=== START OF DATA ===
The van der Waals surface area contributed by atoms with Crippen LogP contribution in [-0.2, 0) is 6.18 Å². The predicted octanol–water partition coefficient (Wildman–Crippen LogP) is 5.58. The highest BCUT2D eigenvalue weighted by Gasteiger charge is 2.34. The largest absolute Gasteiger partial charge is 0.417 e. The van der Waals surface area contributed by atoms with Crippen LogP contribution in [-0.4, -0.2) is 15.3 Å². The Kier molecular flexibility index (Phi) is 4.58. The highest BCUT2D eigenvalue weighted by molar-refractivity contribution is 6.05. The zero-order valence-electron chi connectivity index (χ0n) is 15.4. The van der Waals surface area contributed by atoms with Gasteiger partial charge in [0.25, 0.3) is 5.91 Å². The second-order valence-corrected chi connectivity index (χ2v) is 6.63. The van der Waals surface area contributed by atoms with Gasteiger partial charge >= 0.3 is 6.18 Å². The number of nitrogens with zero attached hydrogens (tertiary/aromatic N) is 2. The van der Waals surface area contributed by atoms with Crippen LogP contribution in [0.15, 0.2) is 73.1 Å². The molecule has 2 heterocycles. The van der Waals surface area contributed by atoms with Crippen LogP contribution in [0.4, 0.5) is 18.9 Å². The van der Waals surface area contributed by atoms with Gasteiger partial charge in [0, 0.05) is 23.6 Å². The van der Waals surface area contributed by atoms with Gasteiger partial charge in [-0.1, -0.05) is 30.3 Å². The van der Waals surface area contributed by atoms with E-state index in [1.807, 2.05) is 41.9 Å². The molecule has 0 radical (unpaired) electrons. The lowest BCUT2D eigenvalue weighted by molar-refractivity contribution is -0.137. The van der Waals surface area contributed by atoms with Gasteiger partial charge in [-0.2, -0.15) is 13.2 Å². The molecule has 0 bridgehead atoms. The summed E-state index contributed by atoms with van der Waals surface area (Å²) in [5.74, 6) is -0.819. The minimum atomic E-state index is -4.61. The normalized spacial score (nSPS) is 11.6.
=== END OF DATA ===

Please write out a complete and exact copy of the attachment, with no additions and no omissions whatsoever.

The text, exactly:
The van der Waals surface area contributed by atoms with Crippen LogP contribution in [-0.2, 0) is 6.18 Å². The predicted octanol–water partition coefficient (Wildman–Crippen LogP) is 5.58. The highest BCUT2D eigenvalue weighted by Gasteiger charge is 2.34. The largest absolute Gasteiger partial charge is 0.417 e. The van der Waals surface area contributed by atoms with Crippen LogP contribution in [-0.4, -0.2) is 15.3 Å². The Kier molecular flexibility index (Phi) is 4.58. The highest BCUT2D eigenvalue weighted by molar-refractivity contribution is 6.05. The zero-order valence-electron chi connectivity index (χ0n) is 15.4. The van der Waals surface area contributed by atoms with Gasteiger partial charge in [0.25, 0.3) is 5.91 Å². The second-order valence-corrected chi connectivity index (χ2v) is 6.63. The van der Waals surface area contributed by atoms with Gasteiger partial charge >= 0.3 is 6.18 Å². The number of nitrogens with zero attached hydrogens (tertiary/aromatic N) is 2. The van der Waals surface area contributed by atoms with Crippen LogP contribution in [0.15, 0.2) is 73.1 Å². The molecule has 2 heterocycles. The van der Waals surface area contributed by atoms with Crippen LogP contribution in [0.4, 0.5) is 18.9 Å². The van der Waals surface area contributed by atoms with Gasteiger partial charge in [0, 0.05) is 23.6 Å². The van der Waals surface area contributed by atoms with Gasteiger partial charge in [-0.1, -0.05) is 30.3 Å². The van der Waals surface area contributed by atoms with E-state index in [1.807, 2.05) is 41.9 Å². The molecule has 0 radical (unpaired) electrons. The lowest BCUT2D eigenvalue weighted by molar-refractivity contribution is -0.137. The van der Waals surface area contributed by atoms with Gasteiger partial charge in [-0.2, -0.15) is 13.2 Å². The molecule has 0 bridgehead atoms. The summed E-state index contributed by atoms with van der Waals surface area (Å²) in [5.74, 6) is -0.819. The minimum atomic E-state index is -4.61. The normalized spacial score (nSPS) is 11.6.